On the other hand, maybe your genes will make you rich

The problem is FiveThirtyEight article is that Sweden is just one country. Moreover, the highlighted research is just a single study, and many previous studies point the opposite, namely that genes can have a major impact on one’s wealth at least indirectly. That’s genetics 101 but is not popular among the politically correct. Remember the flap in 2013 when London mayor Boris Johnson stirred a hornets nest for saying that differences in IQ are to blame for much of the income inequality we see. Here were his remarks:

Whatever you may think of the value of IQ tests, it is surely relevant to a conversation about equality that as many as 16 percent of our species have an IQ below 85, while about 2 percent have an IQ above 130. The harder you shake the pack, the easier it will be for some cornflakes to get to the top.

And for one reason or another — boardroom greed or, as I am assured, the natural and god-given talent of boardroom inhabitants — the income gap between the top cornflakes and the bottom cornflakes is getting wider than ever. I stress: I don’t believe that economic equality is possible; indeed, some measure of inequality is essential for the spirit of envy and keeping up with the Joneses that is, like greed, a valuable spur to economic activity.

Correlation does not imply a cause but there have been numerous studies, all suggesting that genes matter to a person’s income ability. But one factor that clearly has a strong genetic component, with evidence from twin studies (the gold standard for genetic strain research) is the intelligence quotient (IQ). Based on a wealth of studies, the correlation between IQ and wealth could be as high as 80 percent. The controversial 2002 book, IQ and the Wealth of Nations by Richard Lynn and Tatu Vanhane argued that differences in national income (in the form of per capita gross domestic product) are correlated with differences in the average national IQ. They further argued that differences in average national IQs constitute one important factor, but not the only one, contributing to differences in national wealth and rates of economic growth. Ron Unz, the libertarian conservative thinker and businessman, analyzed all sides of the argument in a particularly insightful piece for the American Conservative four years ago.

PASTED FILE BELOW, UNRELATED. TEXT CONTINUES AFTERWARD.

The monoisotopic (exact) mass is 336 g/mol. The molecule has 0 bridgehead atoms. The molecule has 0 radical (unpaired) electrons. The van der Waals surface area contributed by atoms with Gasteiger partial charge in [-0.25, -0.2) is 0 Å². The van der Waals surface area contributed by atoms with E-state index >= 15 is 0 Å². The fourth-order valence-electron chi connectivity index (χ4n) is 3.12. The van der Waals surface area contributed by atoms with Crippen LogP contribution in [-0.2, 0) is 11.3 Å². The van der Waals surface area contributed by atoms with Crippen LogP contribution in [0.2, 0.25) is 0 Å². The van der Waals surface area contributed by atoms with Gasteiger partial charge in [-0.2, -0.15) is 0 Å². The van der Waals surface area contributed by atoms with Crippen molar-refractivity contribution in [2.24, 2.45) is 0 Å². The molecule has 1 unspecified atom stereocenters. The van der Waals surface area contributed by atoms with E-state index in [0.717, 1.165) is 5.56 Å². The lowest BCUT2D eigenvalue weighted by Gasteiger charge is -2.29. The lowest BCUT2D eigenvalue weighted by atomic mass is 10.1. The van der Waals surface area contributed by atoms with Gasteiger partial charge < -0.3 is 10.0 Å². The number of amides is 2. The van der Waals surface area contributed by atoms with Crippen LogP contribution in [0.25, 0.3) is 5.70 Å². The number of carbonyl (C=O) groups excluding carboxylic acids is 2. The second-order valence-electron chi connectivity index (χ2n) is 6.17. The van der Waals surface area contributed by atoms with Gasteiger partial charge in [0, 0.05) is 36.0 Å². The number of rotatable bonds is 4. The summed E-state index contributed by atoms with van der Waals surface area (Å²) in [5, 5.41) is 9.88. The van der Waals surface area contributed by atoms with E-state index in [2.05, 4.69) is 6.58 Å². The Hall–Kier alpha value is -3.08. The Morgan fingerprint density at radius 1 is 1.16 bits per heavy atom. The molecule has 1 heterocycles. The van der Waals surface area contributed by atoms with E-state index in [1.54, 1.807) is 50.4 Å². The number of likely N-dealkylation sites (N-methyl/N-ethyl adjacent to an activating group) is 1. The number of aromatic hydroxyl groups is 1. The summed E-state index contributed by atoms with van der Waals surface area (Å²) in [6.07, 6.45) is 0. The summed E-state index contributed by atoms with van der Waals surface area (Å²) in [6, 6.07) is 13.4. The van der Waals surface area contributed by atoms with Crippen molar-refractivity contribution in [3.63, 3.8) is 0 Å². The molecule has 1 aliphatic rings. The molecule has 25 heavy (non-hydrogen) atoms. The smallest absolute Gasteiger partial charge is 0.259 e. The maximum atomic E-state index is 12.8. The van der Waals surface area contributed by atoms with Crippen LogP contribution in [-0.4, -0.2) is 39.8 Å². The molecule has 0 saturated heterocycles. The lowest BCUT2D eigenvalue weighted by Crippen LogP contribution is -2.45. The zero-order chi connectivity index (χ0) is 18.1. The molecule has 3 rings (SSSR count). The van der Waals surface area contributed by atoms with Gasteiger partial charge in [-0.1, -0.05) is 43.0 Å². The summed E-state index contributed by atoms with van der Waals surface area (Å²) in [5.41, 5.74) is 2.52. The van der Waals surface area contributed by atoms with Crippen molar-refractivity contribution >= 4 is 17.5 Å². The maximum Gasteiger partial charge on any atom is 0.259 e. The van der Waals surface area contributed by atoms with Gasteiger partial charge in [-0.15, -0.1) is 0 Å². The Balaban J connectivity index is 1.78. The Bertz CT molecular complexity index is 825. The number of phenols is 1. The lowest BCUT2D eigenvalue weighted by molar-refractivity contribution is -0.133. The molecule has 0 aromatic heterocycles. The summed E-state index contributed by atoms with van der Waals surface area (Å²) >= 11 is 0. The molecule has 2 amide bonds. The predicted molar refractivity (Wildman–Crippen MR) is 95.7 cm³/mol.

As Unz showed, it’s easy to pick out problems with the indirect genetic argument too, particularly based on the obvious reality not many high IQ people live less that spectacularly rich lives and those with a high IQ can and do have financial problems. There are also examples of the opposite — not so obviously intelligent people who have made money through perseverance, a unique if channelled intelligence or even luck. But all that notwithstanding, overall, IQ does correlate strongly with financial success, which suggests an indirect, but fairly strong connection between IQ and wealth.

Those were the key details ignored when FiveThirtyEight, Daily Mail and other media drafted their ever so assured headlines.

David Warmflash is an astrobiologist, physician and science writer. Follow him @CosmicEvolution.